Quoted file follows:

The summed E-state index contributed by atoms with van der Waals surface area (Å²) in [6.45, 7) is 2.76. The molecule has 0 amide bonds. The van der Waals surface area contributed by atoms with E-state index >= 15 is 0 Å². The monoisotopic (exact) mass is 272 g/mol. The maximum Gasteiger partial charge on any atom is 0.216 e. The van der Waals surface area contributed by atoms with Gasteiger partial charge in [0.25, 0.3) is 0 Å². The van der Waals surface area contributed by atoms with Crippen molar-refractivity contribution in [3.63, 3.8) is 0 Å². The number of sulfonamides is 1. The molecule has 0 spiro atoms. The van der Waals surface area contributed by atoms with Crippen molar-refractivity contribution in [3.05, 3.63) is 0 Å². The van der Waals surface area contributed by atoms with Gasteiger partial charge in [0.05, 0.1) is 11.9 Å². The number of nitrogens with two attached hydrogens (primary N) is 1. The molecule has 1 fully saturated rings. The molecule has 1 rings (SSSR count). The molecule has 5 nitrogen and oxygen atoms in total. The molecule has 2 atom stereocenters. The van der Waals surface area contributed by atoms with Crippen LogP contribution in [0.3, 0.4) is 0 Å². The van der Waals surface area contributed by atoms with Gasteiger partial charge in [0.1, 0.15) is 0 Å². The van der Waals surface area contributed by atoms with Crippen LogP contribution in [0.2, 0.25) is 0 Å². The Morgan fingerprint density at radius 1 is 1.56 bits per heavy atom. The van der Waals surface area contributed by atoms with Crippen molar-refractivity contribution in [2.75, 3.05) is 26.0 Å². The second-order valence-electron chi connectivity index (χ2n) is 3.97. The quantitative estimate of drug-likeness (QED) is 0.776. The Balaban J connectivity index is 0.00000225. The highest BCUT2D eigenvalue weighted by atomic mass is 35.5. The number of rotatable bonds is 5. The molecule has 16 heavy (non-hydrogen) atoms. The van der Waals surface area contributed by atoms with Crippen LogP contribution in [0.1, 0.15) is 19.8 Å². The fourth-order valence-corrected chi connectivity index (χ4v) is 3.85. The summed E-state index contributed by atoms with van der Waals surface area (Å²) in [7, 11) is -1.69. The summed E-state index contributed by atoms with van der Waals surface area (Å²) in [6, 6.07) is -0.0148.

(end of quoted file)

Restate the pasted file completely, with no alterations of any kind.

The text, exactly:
The summed E-state index contributed by atoms with van der Waals surface area (Å²) in [6.45, 7) is 2.76. The molecule has 0 amide bonds. The van der Waals surface area contributed by atoms with E-state index >= 15 is 0 Å². The monoisotopic (exact) mass is 272 g/mol. The maximum Gasteiger partial charge on any atom is 0.216 e. The van der Waals surface area contributed by atoms with Gasteiger partial charge in [0.25, 0.3) is 0 Å². The van der Waals surface area contributed by atoms with Crippen molar-refractivity contribution in [3.63, 3.8) is 0 Å². The number of sulfonamides is 1. The molecule has 0 spiro atoms. The van der Waals surface area contributed by atoms with Crippen molar-refractivity contribution in [3.05, 3.63) is 0 Å². The van der Waals surface area contributed by atoms with Gasteiger partial charge in [0.05, 0.1) is 11.9 Å². The number of nitrogens with two attached hydrogens (primary N) is 1. The molecule has 1 fully saturated rings. The molecule has 1 rings (SSSR count). The molecule has 5 nitrogen and oxygen atoms in total. The molecule has 2 atom stereocenters. The van der Waals surface area contributed by atoms with Crippen LogP contribution in [0.3, 0.4) is 0 Å². The van der Waals surface area contributed by atoms with Gasteiger partial charge in [0.1, 0.15) is 0 Å². The van der Waals surface area contributed by atoms with Crippen LogP contribution in [0.2, 0.25) is 0 Å². The Morgan fingerprint density at radius 1 is 1.56 bits per heavy atom. The van der Waals surface area contributed by atoms with Crippen molar-refractivity contribution in [2.75, 3.05) is 26.0 Å². The second-order valence-electron chi connectivity index (χ2n) is 3.97. The quantitative estimate of drug-likeness (QED) is 0.776. The Balaban J connectivity index is 0.00000225. The highest BCUT2D eigenvalue weighted by atomic mass is 35.5. The number of rotatable bonds is 5. The molecule has 16 heavy (non-hydrogen) atoms. The van der Waals surface area contributed by atoms with Crippen LogP contribution in [0.1, 0.15) is 19.8 Å². The fourth-order valence-corrected chi connectivity index (χ4v) is 3.85. The summed E-state index contributed by atoms with van der Waals surface area (Å²) in [7, 11) is -1.69. The summed E-state index contributed by atoms with van der Waals surface area (Å²) in [6, 6.07) is -0.0148.